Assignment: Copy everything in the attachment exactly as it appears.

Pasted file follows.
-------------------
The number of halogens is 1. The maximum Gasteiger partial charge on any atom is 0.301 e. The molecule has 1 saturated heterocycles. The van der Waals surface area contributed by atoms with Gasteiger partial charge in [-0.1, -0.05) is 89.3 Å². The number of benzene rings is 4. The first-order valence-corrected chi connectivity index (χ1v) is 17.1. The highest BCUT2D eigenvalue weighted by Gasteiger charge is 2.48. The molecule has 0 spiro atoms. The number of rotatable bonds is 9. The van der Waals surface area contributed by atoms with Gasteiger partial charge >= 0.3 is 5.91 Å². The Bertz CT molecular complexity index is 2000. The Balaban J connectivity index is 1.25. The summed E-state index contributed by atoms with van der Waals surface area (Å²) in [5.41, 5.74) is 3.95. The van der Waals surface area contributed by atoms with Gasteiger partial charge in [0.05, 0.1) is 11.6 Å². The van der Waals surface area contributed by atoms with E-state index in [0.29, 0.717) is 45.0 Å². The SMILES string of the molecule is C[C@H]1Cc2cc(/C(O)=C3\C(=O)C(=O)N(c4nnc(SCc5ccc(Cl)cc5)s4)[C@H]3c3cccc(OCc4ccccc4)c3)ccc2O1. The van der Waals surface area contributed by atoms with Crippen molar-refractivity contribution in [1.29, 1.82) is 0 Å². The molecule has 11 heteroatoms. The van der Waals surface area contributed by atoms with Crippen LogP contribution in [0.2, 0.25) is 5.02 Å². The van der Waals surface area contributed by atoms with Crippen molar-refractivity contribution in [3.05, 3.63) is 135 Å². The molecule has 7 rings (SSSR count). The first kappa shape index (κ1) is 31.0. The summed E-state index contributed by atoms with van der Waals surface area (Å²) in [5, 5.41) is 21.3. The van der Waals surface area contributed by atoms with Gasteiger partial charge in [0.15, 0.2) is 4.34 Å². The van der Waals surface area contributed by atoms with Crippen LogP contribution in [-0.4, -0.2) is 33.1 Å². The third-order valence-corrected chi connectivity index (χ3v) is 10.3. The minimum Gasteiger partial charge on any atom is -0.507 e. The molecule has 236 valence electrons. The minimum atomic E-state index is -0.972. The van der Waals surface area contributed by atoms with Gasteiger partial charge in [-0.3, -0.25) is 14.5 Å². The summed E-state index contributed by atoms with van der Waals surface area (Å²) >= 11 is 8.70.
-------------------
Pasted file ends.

The number of halogens is 1. The maximum Gasteiger partial charge on any atom is 0.301 e. The molecule has 1 saturated heterocycles. The van der Waals surface area contributed by atoms with Gasteiger partial charge in [-0.1, -0.05) is 89.3 Å². The number of benzene rings is 4. The first-order valence-corrected chi connectivity index (χ1v) is 17.1. The highest BCUT2D eigenvalue weighted by Gasteiger charge is 2.48. The molecule has 0 spiro atoms. The number of rotatable bonds is 9. The van der Waals surface area contributed by atoms with Gasteiger partial charge >= 0.3 is 5.91 Å². The Bertz CT molecular complexity index is 2000. The Balaban J connectivity index is 1.25. The summed E-state index contributed by atoms with van der Waals surface area (Å²) in [5.41, 5.74) is 3.95. The van der Waals surface area contributed by atoms with Gasteiger partial charge in [0.05, 0.1) is 11.6 Å². The van der Waals surface area contributed by atoms with E-state index in [0.29, 0.717) is 45.0 Å². The SMILES string of the molecule is C[C@H]1Cc2cc(/C(O)=C3\C(=O)C(=O)N(c4nnc(SCc5ccc(Cl)cc5)s4)[C@H]3c3cccc(OCc4ccccc4)c3)ccc2O1. The van der Waals surface area contributed by atoms with Crippen molar-refractivity contribution in [1.29, 1.82) is 0 Å². The molecule has 11 heteroatoms. The van der Waals surface area contributed by atoms with Crippen LogP contribution in [0.2, 0.25) is 5.02 Å². The van der Waals surface area contributed by atoms with Crippen molar-refractivity contribution in [3.05, 3.63) is 135 Å². The molecule has 7 rings (SSSR count). The first kappa shape index (κ1) is 31.0. The summed E-state index contributed by atoms with van der Waals surface area (Å²) in [5, 5.41) is 21.3. The van der Waals surface area contributed by atoms with Gasteiger partial charge in [0.15, 0.2) is 4.34 Å². The van der Waals surface area contributed by atoms with Crippen LogP contribution in [-0.4, -0.2) is 33.1 Å². The third-order valence-corrected chi connectivity index (χ3v) is 10.3. The minimum Gasteiger partial charge on any atom is -0.507 e. The molecule has 236 valence electrons. The minimum atomic E-state index is -0.972. The van der Waals surface area contributed by atoms with Gasteiger partial charge in [-0.3, -0.25) is 14.5 Å². The summed E-state index contributed by atoms with van der Waals surface area (Å²) >= 11 is 8.70.